Demi, Ashton Launch 'Real Men' PSAs to Fight Child Sex Slavery

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Ashton Kutcher and Demi Moore look into each other's eyes as they announce the launch of their 'Real Men' campaign at the Clinton Global Initiative. (Photo: Chip East/Reuters)

Ashton Kutcher and Demi More are hoping that a series of humorous videos starring some of Hollywood's biggest stars will help combat child sex slavery.

The Demi and Ashton Foundation, or DNA, has launched a series of 'Real Men Don't Buy Girls' videos to educate the public on the prevalance of forced childhood prostitition.

Eva Longoria, Gerard Butler, Jessica Biel, and Justin Timberlake are just a few of the celebrities who appear in the videos, which were released on Monday.

The global sex slavery market generates $32 billion in profits per year.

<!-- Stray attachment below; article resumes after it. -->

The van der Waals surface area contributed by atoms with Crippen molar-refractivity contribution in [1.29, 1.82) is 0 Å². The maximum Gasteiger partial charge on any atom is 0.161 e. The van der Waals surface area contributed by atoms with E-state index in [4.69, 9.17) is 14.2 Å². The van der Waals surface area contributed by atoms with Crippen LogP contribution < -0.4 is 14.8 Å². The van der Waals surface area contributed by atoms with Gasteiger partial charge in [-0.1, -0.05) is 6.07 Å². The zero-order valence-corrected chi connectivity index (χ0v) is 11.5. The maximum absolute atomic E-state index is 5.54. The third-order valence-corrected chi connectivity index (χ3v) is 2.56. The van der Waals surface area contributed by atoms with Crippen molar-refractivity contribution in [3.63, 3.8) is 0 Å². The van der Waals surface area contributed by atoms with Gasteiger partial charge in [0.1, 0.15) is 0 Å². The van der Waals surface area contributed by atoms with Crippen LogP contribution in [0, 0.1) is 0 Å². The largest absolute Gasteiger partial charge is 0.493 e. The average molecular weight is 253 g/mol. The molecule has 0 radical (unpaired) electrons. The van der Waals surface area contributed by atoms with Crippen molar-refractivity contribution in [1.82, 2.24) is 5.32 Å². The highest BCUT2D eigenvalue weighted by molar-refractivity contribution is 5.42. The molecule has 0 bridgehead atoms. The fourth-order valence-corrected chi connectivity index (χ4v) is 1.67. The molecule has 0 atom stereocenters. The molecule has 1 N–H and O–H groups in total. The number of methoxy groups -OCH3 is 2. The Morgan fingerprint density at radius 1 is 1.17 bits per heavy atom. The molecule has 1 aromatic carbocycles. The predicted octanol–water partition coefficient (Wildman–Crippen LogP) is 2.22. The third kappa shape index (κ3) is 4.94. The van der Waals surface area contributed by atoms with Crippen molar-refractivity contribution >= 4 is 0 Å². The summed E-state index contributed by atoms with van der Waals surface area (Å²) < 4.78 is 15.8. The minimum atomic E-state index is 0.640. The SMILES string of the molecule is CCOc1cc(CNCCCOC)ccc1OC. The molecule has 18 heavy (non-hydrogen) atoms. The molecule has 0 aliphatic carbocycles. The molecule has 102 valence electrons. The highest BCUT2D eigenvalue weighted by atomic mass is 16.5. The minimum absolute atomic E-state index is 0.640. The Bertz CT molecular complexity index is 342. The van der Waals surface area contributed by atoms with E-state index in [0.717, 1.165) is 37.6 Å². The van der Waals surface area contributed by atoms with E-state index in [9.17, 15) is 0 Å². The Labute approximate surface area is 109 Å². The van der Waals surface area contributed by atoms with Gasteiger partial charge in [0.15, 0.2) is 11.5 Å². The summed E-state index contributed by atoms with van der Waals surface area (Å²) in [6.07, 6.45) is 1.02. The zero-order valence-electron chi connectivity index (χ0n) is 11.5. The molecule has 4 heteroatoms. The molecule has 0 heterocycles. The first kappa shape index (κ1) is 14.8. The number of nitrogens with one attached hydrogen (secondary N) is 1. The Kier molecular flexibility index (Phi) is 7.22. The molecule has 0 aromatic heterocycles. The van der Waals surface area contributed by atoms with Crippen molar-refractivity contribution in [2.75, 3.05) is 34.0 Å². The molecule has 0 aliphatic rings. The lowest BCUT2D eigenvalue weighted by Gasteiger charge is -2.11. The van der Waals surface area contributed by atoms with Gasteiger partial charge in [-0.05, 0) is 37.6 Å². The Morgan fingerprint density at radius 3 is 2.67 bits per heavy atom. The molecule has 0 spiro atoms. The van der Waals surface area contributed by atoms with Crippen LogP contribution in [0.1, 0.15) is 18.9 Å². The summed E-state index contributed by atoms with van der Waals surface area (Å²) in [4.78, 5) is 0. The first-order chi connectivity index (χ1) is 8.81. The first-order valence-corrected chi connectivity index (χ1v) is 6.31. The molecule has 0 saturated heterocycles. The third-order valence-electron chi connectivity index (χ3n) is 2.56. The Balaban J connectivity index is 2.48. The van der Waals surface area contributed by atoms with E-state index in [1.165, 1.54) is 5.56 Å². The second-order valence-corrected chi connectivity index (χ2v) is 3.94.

According to the group's website, the "sex slavery industry has become an increasingly important revenue source for organized crime because each young girl can earn between $150,000 and $200,000 each year for her pimp."

In the United States alone, the US Department of Justice estimates that at least 100,000 children are involved in forced prostitution.

A 'Dateline' feature on sex trafficking in Cambodia first peaked Kutcher's interest on the subject, reports The Huffington Post.

"I was watching six and seven-year-old girls being raped for profit," said Kutcher. "I said to myself: I don't want to live in a world where these things are happening and I'm not doing anything about them."

The actor said that goal of the videos was to kick-start a national conversation.

"At the end of the day anyone and everyone can be involved in this campaign," said Kutcher, to Huffington Post. "The minute you like our Facebook page, you're already one step closer to this three-step-process, you've made an advocacy video that you can share. One minute of your time might be all a girl needs to save her from sex trafficking."


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In many parts of the world, child prostitution is tolerated and ignored by the authorities. Reflecting an attitude which prevails in many developing countries, a judge from Honduras says, on condition of anonymity.-Senior Healthcare Consultants